WOMAN THOU ART LOOSED
Jesus Can Redeem Anyone
Release Date: October 01, 2004
Starring: Kimberly Elise, Loretta
Devine, Debbi Morgan, and
Audience: Older teenagers and adults
Runtime: 94 minutes
Distributor: Magnolia Pictures
Director: Michael Schultz
Producer: Reuben Cannon
PRODUCER: Stan Foster
Writer: Stan Foster
BASED ON THE NOVEL
BY: T.D. Jakes
Address Comments To:Magnolia Pictures
115 West 27th Street, 8th Floor
New York, NY 10001
Phone: (212) 924-6701
Fax: (212) 924-6742
What sets apart LOOSED from typical Christian movies is its more frank, less glossed over portrayal of those destructive decisions. As a child, Michelle Jordan is physically and sexually abused by her mother’s boyfriend. She becomes bitter and spirals downward into prostitution and drug abuse. Eventually, she experiences the hope that comes with knowing God and leaves her troubled past behind, though not without making some mistakes.
Realism is the goal here. In order to appeal to audiences who have experienced abuse or who know others that have, the filmmakers create a portrait of abuse, which shows that they know what they’re saying. Without that credibility, the answer they offer might be meaningless.
Statistics commonly show that as many as one in every three girls is sexually molested by the age of 18, and one in every four boys. These numbers are horrendous. LOOSED aims to speak to this huge population of abuse victims and tell them that they’re not alone or isolated, and also tell them that regardless of what has happened, Jesus can provide a way out of the sadness, compulsion and pain. The movie also speaks to the people who commit these acts, extending Jesus Christ’s redemption to them, too.
That resolution brings us to the peculiar part. WOMAN THOU ART LOOSED could be used by individuals or churches to start a dialogue about faith. It could be an evangelical tool to reach abuse victims. Many in the church community, however, will be put off by the brief sex flashback scene and the drug use, and they might lose sight of the movie’s potential effectiveness.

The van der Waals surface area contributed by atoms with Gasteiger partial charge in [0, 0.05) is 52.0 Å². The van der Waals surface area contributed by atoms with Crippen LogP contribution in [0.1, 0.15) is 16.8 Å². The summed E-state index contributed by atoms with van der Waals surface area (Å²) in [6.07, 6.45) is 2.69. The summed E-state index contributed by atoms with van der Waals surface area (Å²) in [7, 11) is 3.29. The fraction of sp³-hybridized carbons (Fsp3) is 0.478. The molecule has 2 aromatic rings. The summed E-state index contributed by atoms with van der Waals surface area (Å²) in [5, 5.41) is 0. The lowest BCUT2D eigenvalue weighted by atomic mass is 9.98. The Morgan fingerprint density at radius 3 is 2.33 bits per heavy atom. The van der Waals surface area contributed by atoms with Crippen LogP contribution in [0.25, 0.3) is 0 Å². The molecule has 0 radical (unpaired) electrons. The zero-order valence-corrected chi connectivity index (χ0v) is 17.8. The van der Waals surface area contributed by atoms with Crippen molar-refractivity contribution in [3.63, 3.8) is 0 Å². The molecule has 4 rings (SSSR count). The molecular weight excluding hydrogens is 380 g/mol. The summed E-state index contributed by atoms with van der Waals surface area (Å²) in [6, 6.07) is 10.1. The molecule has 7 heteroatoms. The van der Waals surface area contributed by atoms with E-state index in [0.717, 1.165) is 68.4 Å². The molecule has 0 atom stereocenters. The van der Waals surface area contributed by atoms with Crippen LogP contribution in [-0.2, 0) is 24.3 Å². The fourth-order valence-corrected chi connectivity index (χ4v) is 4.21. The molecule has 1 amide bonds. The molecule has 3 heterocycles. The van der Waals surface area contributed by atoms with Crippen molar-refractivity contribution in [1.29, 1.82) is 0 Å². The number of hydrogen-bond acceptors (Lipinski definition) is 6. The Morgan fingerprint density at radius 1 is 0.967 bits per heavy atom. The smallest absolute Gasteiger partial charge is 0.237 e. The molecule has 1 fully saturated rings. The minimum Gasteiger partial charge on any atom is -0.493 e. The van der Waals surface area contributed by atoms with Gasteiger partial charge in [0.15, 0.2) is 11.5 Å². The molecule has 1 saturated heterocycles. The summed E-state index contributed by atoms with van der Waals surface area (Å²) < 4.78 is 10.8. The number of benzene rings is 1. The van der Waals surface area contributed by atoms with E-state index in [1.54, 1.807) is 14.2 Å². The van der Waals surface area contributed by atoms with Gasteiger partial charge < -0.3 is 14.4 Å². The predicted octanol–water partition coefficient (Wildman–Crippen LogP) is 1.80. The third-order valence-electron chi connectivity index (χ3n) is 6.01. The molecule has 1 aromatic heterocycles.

LOOSED doesn’t make for a fun date or a family night at the movies, but it is an uplifting experience, whether you relate to the story or not. There are some presentation problems, however. Michelle’s faux-poetic speech in the prison scenes, for example, is terribly grating. Also, the story’s timeline is a little hazy. Furthermore, T.D. Jakes seems to be omnipresent in the movie’s fictional world, on every television, but these intrusions are smoothly done for a low budget movie. The acting from Debbi Morgan and Michael Boatman is especially good.
Magnolia Pictures and the film’s producers should be commended for this effort. The more Christians can use movies to tell their stories without the trappings of a Sunday School video, the more their messages may be seen by mainstream audiences.
WOMAN THOU ART LOOSED has an explicitly Christian worldview where Jesus Christ represents freedom from the shackles of sin. Furthermore, it’s actually Jesus they’re talking about in the movie, not some abstract religious ideal. All of the characters change because of Christ’s movement in their lives. To represent the extremity of the transformations, however, physical abuse, drugs, alcohol, sex, and criminal violence are portrayed. What sets this movie apart from typical Christian movies is its more frank portrayal of such destructive decisions. Because it deals realistically with the pain and compulsion arising from sexual abuse, WOMAN THOU ART LOOSED is inappropriate for younger audiences, but it could speak powerfully to those who have seen abuse in their own lives. The acting from Debbi Morgan and Michael Boatman is especially good.